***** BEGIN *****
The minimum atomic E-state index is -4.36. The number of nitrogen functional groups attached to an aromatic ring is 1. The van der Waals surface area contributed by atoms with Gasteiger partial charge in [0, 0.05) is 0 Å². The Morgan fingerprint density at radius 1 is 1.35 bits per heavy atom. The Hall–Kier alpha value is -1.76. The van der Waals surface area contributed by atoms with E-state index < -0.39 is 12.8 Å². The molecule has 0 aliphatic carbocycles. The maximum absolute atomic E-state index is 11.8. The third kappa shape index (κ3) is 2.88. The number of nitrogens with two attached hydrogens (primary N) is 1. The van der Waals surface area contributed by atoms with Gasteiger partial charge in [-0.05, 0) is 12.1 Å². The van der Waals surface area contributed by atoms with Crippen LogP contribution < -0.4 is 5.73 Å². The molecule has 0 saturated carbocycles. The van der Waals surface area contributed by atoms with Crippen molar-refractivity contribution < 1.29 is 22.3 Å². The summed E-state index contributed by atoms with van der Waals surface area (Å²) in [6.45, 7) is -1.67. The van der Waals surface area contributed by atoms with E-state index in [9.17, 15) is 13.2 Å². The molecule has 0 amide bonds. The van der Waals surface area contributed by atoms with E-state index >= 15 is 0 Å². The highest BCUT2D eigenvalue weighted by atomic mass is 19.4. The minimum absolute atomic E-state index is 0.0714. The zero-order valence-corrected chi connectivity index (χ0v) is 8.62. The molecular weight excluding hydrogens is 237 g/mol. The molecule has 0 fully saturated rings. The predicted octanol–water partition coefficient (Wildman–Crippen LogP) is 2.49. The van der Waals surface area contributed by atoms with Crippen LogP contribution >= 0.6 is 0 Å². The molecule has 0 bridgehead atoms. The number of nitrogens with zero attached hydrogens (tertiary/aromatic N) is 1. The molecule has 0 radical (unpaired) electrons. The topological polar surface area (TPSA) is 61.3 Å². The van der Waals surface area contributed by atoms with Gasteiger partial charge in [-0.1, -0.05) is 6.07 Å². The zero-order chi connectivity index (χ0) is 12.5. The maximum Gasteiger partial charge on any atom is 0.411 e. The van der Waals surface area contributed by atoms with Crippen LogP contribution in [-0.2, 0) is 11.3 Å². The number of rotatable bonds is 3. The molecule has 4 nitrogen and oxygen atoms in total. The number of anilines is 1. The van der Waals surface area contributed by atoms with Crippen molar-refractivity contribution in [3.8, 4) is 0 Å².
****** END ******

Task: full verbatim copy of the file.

The minimum atomic E-state index is -4.36. The number of nitrogen functional groups attached to an aromatic ring is 1. The van der Waals surface area contributed by atoms with Gasteiger partial charge in [0, 0.05) is 0 Å². The Morgan fingerprint density at radius 1 is 1.35 bits per heavy atom. The Hall–Kier alpha value is -1.76. The van der Waals surface area contributed by atoms with E-state index < -0.39 is 12.8 Å². The molecule has 0 aliphatic carbocycles. The maximum absolute atomic E-state index is 11.8. The third kappa shape index (κ3) is 2.88. The number of nitrogens with two attached hydrogens (primary N) is 1. The van der Waals surface area contributed by atoms with Gasteiger partial charge in [-0.05, 0) is 12.1 Å². The van der Waals surface area contributed by atoms with Crippen LogP contribution < -0.4 is 5.73 Å². The molecule has 0 saturated carbocycles. The van der Waals surface area contributed by atoms with Crippen molar-refractivity contribution < 1.29 is 22.3 Å². The summed E-state index contributed by atoms with van der Waals surface area (Å²) in [6.45, 7) is -1.67. The van der Waals surface area contributed by atoms with E-state index in [9.17, 15) is 13.2 Å². The molecule has 0 amide bonds. The van der Waals surface area contributed by atoms with E-state index >= 15 is 0 Å². The highest BCUT2D eigenvalue weighted by atomic mass is 19.4. The minimum absolute atomic E-state index is 0.0714. The zero-order valence-corrected chi connectivity index (χ0v) is 8.62. The molecular weight excluding hydrogens is 237 g/mol. The molecule has 0 fully saturated rings. The predicted octanol–water partition coefficient (Wildman–Crippen LogP) is 2.49. The van der Waals surface area contributed by atoms with Crippen LogP contribution >= 0.6 is 0 Å². The molecule has 0 bridgehead atoms. The number of nitrogens with zero attached hydrogens (tertiary/aromatic N) is 1. The molecule has 0 radical (unpaired) electrons. The topological polar surface area (TPSA) is 61.3 Å². The van der Waals surface area contributed by atoms with Gasteiger partial charge in [-0.1, -0.05) is 6.07 Å². The zero-order chi connectivity index (χ0) is 12.5. The maximum Gasteiger partial charge on any atom is 0.411 e. The van der Waals surface area contributed by atoms with Crippen LogP contribution in [-0.2, 0) is 11.3 Å². The number of rotatable bonds is 3. The molecule has 4 nitrogen and oxygen atoms in total. The number of anilines is 1. The van der Waals surface area contributed by atoms with Crippen molar-refractivity contribution in [3.8, 4) is 0 Å².